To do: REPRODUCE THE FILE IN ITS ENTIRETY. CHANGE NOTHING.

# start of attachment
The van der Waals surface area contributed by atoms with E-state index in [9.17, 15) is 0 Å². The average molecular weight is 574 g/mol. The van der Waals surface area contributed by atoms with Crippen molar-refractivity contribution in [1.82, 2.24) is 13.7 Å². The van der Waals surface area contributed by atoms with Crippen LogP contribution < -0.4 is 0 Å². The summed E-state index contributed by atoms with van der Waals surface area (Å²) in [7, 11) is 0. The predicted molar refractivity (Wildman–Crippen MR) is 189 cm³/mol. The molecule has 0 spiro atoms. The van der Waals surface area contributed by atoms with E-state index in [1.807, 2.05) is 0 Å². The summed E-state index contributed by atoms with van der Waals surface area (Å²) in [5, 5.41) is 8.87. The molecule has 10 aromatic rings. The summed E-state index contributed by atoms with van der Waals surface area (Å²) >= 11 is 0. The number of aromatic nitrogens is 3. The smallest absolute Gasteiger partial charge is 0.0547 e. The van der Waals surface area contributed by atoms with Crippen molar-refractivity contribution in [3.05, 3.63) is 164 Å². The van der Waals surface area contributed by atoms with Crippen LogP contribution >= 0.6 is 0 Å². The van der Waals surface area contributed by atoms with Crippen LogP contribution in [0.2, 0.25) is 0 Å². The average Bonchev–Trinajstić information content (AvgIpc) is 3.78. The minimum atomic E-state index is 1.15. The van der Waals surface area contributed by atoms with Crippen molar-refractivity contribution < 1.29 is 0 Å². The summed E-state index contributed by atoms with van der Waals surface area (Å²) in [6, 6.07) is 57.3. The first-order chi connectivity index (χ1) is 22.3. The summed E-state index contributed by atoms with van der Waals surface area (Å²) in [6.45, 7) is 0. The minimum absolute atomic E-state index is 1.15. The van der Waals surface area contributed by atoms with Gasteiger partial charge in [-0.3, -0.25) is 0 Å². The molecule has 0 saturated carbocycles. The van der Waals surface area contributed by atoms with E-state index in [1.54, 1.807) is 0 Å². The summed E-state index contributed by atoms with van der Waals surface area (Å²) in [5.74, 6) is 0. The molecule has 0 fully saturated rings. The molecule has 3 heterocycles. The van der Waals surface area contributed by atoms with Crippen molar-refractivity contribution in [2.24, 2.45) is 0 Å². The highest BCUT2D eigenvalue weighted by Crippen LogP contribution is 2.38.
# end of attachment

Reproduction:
The van der Waals surface area contributed by atoms with E-state index in [9.17, 15) is 0 Å². The average molecular weight is 574 g/mol. The van der Waals surface area contributed by atoms with Crippen molar-refractivity contribution in [1.82, 2.24) is 13.7 Å². The van der Waals surface area contributed by atoms with Crippen LogP contribution < -0.4 is 0 Å². The summed E-state index contributed by atoms with van der Waals surface area (Å²) in [7, 11) is 0. The predicted molar refractivity (Wildman–Crippen MR) is 189 cm³/mol. The molecule has 0 spiro atoms. The van der Waals surface area contributed by atoms with E-state index in [1.807, 2.05) is 0 Å². The summed E-state index contributed by atoms with van der Waals surface area (Å²) in [5, 5.41) is 8.87. The molecule has 10 aromatic rings. The summed E-state index contributed by atoms with van der Waals surface area (Å²) >= 11 is 0. The number of aromatic nitrogens is 3. The smallest absolute Gasteiger partial charge is 0.0547 e. The van der Waals surface area contributed by atoms with Crippen molar-refractivity contribution in [3.05, 3.63) is 164 Å². The van der Waals surface area contributed by atoms with Crippen LogP contribution >= 0.6 is 0 Å². The van der Waals surface area contributed by atoms with Crippen LogP contribution in [0.2, 0.25) is 0 Å². The average Bonchev–Trinajstić information content (AvgIpc) is 3.78. The minimum atomic E-state index is 1.15. The van der Waals surface area contributed by atoms with Crippen molar-refractivity contribution < 1.29 is 0 Å². The summed E-state index contributed by atoms with van der Waals surface area (Å²) in [6, 6.07) is 57.3. The first-order chi connectivity index (χ1) is 22.3. The summed E-state index contributed by atoms with van der Waals surface area (Å²) in [6.45, 7) is 0. The minimum absolute atomic E-state index is 1.15. The van der Waals surface area contributed by atoms with Gasteiger partial charge in [-0.3, -0.25) is 0 Å². The molecule has 0 saturated carbocycles. The van der Waals surface area contributed by atoms with E-state index in [1.54, 1.807) is 0 Å². The summed E-state index contributed by atoms with van der Waals surface area (Å²) in [5.74, 6) is 0. The molecule has 0 fully saturated rings. The molecule has 3 heterocycles. The van der Waals surface area contributed by atoms with Crippen molar-refractivity contribution in [2.24, 2.45) is 0 Å². The highest BCUT2D eigenvalue weighted by Crippen LogP contribution is 2.38.